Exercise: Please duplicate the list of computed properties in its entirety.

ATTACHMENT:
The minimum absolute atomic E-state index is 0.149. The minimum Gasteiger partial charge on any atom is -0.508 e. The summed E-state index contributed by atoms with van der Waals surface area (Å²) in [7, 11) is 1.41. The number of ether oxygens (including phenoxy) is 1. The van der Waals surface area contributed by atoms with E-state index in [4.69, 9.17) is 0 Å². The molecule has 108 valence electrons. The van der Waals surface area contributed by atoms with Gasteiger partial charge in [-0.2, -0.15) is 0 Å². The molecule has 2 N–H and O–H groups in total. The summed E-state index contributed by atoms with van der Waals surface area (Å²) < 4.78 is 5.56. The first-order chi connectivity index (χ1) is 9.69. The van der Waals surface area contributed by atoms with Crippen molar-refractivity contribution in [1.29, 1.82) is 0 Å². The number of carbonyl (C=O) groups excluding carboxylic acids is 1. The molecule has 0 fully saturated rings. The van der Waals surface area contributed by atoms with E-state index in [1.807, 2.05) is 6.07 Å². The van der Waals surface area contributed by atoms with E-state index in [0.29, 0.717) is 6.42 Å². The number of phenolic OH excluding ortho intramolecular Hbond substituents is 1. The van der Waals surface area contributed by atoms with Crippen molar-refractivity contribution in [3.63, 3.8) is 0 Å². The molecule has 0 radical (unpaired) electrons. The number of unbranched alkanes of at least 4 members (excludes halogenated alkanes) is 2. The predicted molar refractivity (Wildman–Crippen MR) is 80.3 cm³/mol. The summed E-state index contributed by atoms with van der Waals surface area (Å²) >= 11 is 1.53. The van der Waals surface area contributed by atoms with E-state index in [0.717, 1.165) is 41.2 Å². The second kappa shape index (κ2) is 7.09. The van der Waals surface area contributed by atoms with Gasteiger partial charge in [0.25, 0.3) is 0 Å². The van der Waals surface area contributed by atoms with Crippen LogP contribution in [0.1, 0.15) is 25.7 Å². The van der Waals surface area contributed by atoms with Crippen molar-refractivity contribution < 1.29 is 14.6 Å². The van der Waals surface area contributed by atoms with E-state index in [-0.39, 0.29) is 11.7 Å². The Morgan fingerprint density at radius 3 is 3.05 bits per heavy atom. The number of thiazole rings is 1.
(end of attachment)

The minimum absolute atomic E-state index is 0.149. The minimum Gasteiger partial charge on any atom is -0.508 e. The summed E-state index contributed by atoms with van der Waals surface area (Å²) in [7, 11) is 1.41. The number of ether oxygens (including phenoxy) is 1. The van der Waals surface area contributed by atoms with E-state index in [4.69, 9.17) is 0 Å². The molecule has 108 valence electrons. The van der Waals surface area contributed by atoms with Gasteiger partial charge in [-0.2, -0.15) is 0 Å². The molecule has 2 N–H and O–H groups in total. The summed E-state index contributed by atoms with van der Waals surface area (Å²) < 4.78 is 5.56. The first-order chi connectivity index (χ1) is 9.69. The van der Waals surface area contributed by atoms with Crippen molar-refractivity contribution in [1.29, 1.82) is 0 Å². The number of carbonyl (C=O) groups excluding carboxylic acids is 1. The molecule has 0 fully saturated rings. The van der Waals surface area contributed by atoms with E-state index in [1.807, 2.05) is 6.07 Å². The van der Waals surface area contributed by atoms with E-state index in [0.29, 0.717) is 6.42 Å². The number of phenolic OH excluding ortho intramolecular Hbond substituents is 1. The van der Waals surface area contributed by atoms with Crippen molar-refractivity contribution in [3.63, 3.8) is 0 Å². The molecule has 0 radical (unpaired) electrons. The number of unbranched alkanes of at least 4 members (excludes halogenated alkanes) is 2. The predicted molar refractivity (Wildman–Crippen MR) is 80.3 cm³/mol. The summed E-state index contributed by atoms with van der Waals surface area (Å²) >= 11 is 1.53. The van der Waals surface area contributed by atoms with E-state index in [0.717, 1.165) is 41.2 Å². The second kappa shape index (κ2) is 7.09. The van der Waals surface area contributed by atoms with Gasteiger partial charge in [0.25, 0.3) is 0 Å². The van der Waals surface area contributed by atoms with Crippen LogP contribution in [0.1, 0.15) is 25.7 Å². The van der Waals surface area contributed by atoms with Crippen molar-refractivity contribution < 1.29 is 14.6 Å². The van der Waals surface area contributed by atoms with E-state index in [-0.39, 0.29) is 11.7 Å². The Morgan fingerprint density at radius 3 is 3.05 bits per heavy atom. The number of thiazole rings is 1.